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Easy A

A teen comedy directed by Gluck and starring Emma Stone.

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90's Teen Movie

  • Apr 19, 2012
Easy A is a 90's movie. More specifically, it's a 90's teen flick in every possible respect. If it had been released in its proper time frame, it would have tacked itself onto a 1999 release, getting in there with the great wave of corporate teen idols who kept sneaking into the last minute 90's pop culture scene. It would have starred one of the momentary flash-pan movie stars who were already known from either TV or horror movies - possibly Neve Campbell or Sarah Michelle Gellar. It features many of the same staples, too: High, upbeat, current alternative soundtrack, rapid-fire dialogue, cool parents, small-town or suburban setting, lily-white cast complete with token black, references and deferral to John Hughes, and Easy A even shares much of the same inspiration that was permeating the movies when the 90's rolled into the twilight: At the time, it seemed like half of the movies in theaters were teen movies created by rewriting some classic piece of literature. They got at Pygmalion (She's All That), Dangerous Liaisons (Cruel Intentions), The Taming of the Shrew (10 Things I Hate About You), and Othello (O). Easy A is a clear-cut re-tooling of The Scarlet Letter.

Easy A doesn't even try to hide its source material - it makes references to it every chance it gets. The main character, Olive, even adopts the mindset of Nathaniel Hawthorne's main character and pins a scarlet letter to her shoulder.

Olive is not a popular girl. As she says in the beginning, Google couldn't find her if she was a ten-story building. But she does have a good friend in Rihannon, an overly enthusiastic bestie who is prone to jumping to conclusions which she never, ever lets go of no matter how often they're denied. One weekend, Olive refuses to go hang out with Rihannon, mostly because she would have to spend it with Rih's weird parents as well, and she has no desire to do that because they're weird even by California standards. So she stays home, but opts to tell her best friend that she's going out with a sexy dude named George fro the local community college! The following Monday, Olive is mum about the details of the date, so Rih makes the assumption that they had sex and doesn't let it go, and so Olive feels forced to make a story up.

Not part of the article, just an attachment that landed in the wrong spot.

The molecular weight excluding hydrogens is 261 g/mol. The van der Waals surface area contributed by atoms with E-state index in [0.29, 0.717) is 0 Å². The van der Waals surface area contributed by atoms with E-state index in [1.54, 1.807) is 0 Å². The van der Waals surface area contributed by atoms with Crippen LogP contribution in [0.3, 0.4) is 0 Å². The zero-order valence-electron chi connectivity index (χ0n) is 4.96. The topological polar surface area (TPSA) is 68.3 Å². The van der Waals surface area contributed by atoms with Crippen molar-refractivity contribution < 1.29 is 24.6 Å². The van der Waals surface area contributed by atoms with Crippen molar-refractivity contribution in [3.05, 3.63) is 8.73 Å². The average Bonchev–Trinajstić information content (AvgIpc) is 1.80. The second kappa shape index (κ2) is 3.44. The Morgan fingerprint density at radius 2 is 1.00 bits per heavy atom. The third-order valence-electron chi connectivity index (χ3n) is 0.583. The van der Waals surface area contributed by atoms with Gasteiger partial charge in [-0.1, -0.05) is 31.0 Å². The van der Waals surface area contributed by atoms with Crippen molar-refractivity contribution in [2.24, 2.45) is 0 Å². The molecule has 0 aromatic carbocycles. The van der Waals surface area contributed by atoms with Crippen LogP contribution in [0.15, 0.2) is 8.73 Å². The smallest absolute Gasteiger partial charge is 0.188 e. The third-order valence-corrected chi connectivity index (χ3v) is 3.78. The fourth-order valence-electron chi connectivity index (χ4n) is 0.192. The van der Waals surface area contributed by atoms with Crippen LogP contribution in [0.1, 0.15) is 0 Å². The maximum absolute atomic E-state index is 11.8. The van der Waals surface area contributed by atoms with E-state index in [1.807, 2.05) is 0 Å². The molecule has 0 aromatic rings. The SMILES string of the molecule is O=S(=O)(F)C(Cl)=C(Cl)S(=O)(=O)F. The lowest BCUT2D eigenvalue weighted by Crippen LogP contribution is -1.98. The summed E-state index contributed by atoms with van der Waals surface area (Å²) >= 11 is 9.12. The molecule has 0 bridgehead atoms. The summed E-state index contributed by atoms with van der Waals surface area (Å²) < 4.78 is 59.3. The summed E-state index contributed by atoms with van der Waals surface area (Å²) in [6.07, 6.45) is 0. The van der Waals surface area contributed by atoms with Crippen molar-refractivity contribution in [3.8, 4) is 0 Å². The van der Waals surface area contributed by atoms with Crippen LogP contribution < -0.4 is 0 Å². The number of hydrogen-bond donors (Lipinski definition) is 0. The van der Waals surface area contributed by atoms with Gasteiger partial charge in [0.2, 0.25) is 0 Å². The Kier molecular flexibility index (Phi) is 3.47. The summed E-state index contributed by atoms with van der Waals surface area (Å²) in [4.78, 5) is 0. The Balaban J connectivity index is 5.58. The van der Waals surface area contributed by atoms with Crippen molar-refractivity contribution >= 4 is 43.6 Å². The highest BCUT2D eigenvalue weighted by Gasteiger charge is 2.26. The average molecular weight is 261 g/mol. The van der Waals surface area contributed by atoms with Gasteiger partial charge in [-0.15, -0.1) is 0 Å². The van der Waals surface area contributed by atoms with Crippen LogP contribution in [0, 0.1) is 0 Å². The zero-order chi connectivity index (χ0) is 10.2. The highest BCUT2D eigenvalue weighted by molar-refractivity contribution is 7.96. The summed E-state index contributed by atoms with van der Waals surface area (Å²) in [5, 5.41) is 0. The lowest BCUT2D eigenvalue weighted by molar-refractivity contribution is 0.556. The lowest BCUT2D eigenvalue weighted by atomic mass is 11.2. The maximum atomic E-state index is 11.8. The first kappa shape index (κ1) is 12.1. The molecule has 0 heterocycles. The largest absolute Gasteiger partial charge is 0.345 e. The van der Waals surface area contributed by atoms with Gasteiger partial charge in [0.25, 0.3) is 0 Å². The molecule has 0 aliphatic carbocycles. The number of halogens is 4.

Olive tells the story in the school bathroom, where it's heard by Maryann, who is the Mandy Moore character from Saved as played by Amanda Bynes. She's a religious fanatic who's watched a bit too much of The 700 Club, and takes it upon herself to save poor Olive's soul... By spreading the world that Olive is the school's easy girl. The rumor takes on a life of its own, and to improve her social standing, Olive actively encourages it. The rumors take on lives of their own, and Olive begins helping friends by telling the school she slept with them, and it comes to a point where she starts taking gift certificates from people who also want her to say she slept with them. More lies get told, scandals are uncovered, adults find out what's going on and start making assumptions of their own without listening to anyone but their inner morality judges... It's a late 90's teen movie! What else can I say?